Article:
PV Schools

August 16, 2017

Dear Putnam Valley Community:

As an educator, parent and concerned citizen, the voices of hate that are heard in our country are deeply disturbing and hurtful.  We are compelled to reflect on how devastating such language has been to other nations and to our own nation in the past.  Indeed, as we prepare for the start of a new school year, we focus on the deepest purpose of education, to open young minds to the power of words and ideas, building a foundation of understanding so that every student feels valued. We reflect on our nation’s highest truth– that all are worthy of respect and dignity.  As our nation has evolved, we are clear that all “are created equal.”  Indeed the “pursuit of happiness” is meant to apply to everyone, and there is no happiness when we hate or experience the weapons of hatred that pierce our souls.

Our teachers are challenged to help students understand our roots, our strengths, our failings, and our struggle to overcome those challenges as the beacon of democracy that we strive always to become.  Those who fought and died for our ideals deserve our continuing vigilance to preserve our special place in human history.

For students, we know that when they feel that they are seen as “less than” they learn less, and their educational opportunity is undermined.

There is no room for hate in our schools.  We must ensure that we are clear about the way we value every student we serve.  We are careful that our speech expresses dignity and humanity.   Vile discourse that denigrates racial or religious or other differences has no place here.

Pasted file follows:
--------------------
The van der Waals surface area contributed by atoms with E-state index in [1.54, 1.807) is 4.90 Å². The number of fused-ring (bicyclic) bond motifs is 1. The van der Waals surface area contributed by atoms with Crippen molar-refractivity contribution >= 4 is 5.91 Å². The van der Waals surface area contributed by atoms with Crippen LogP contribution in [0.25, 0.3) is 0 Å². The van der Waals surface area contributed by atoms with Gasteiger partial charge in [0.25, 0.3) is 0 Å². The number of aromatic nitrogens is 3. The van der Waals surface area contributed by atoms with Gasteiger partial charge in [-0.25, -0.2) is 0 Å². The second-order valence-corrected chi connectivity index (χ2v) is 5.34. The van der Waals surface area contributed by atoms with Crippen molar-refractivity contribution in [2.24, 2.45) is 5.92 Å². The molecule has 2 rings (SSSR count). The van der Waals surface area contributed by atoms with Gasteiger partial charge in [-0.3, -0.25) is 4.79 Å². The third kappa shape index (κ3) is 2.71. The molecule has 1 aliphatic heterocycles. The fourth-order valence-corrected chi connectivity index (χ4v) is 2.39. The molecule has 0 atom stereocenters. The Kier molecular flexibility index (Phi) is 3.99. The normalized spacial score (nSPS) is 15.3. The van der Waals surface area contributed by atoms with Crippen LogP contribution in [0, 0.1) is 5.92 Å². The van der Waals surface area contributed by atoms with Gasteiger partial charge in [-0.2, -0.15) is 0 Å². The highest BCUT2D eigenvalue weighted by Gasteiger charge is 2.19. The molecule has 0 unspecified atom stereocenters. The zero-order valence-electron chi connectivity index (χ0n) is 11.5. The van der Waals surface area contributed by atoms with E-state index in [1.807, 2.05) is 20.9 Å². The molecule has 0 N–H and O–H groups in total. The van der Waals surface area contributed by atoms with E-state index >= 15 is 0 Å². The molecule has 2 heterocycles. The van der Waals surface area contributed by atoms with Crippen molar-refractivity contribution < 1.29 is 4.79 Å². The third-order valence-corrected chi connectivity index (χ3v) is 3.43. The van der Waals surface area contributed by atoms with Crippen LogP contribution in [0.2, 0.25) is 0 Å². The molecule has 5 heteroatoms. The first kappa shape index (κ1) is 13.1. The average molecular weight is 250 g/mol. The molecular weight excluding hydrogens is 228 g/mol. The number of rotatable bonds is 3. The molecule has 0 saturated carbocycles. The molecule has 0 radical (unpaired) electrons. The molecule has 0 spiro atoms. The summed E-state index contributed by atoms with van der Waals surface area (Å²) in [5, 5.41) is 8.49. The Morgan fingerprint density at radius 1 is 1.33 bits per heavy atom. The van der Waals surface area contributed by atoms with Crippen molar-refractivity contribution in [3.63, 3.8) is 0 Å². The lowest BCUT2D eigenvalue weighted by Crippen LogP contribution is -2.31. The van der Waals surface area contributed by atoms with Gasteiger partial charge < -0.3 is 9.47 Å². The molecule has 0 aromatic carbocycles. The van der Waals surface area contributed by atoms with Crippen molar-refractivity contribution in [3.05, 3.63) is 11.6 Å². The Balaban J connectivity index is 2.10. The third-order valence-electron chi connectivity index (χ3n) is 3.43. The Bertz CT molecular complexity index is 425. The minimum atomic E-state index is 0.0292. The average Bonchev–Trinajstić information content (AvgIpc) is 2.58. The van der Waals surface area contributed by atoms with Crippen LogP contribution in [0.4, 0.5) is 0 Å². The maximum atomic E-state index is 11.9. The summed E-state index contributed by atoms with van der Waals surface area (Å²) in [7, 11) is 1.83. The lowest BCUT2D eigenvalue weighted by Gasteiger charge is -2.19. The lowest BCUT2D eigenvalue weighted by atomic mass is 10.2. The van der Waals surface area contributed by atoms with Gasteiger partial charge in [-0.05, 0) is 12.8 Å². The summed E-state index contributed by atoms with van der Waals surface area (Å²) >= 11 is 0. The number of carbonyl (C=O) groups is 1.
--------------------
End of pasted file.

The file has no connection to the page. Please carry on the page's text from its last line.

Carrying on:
Many years ago, in the 1940s, the musical South Pacific opened on Broadway. There was an effort to block one of the songs that famously presented the idea of prejudice to the public at large. Even though we had fought a war against Hitler to destroy the Nazis, this song created opposition in parts of the country. It is a song that sent a message about the way racism, hate and fear of others is taught.  “You’ve got to be taught, before it’s too late before you are six or seven or eight; you’ve got to be carefully taught.”  We can also teach our children to value and respect everyone based on their “content of character,” and their humanity, regardless of color or creed, And we can teach our children to love. (Some links to help with conversations:)

The focus of our schools this year will be “building relationships” that lead to learning and growth.  I look forward to having the students back in our hallways and I thank you for your continued partnership.


Dr. Frances Wills

Superintendent of Schools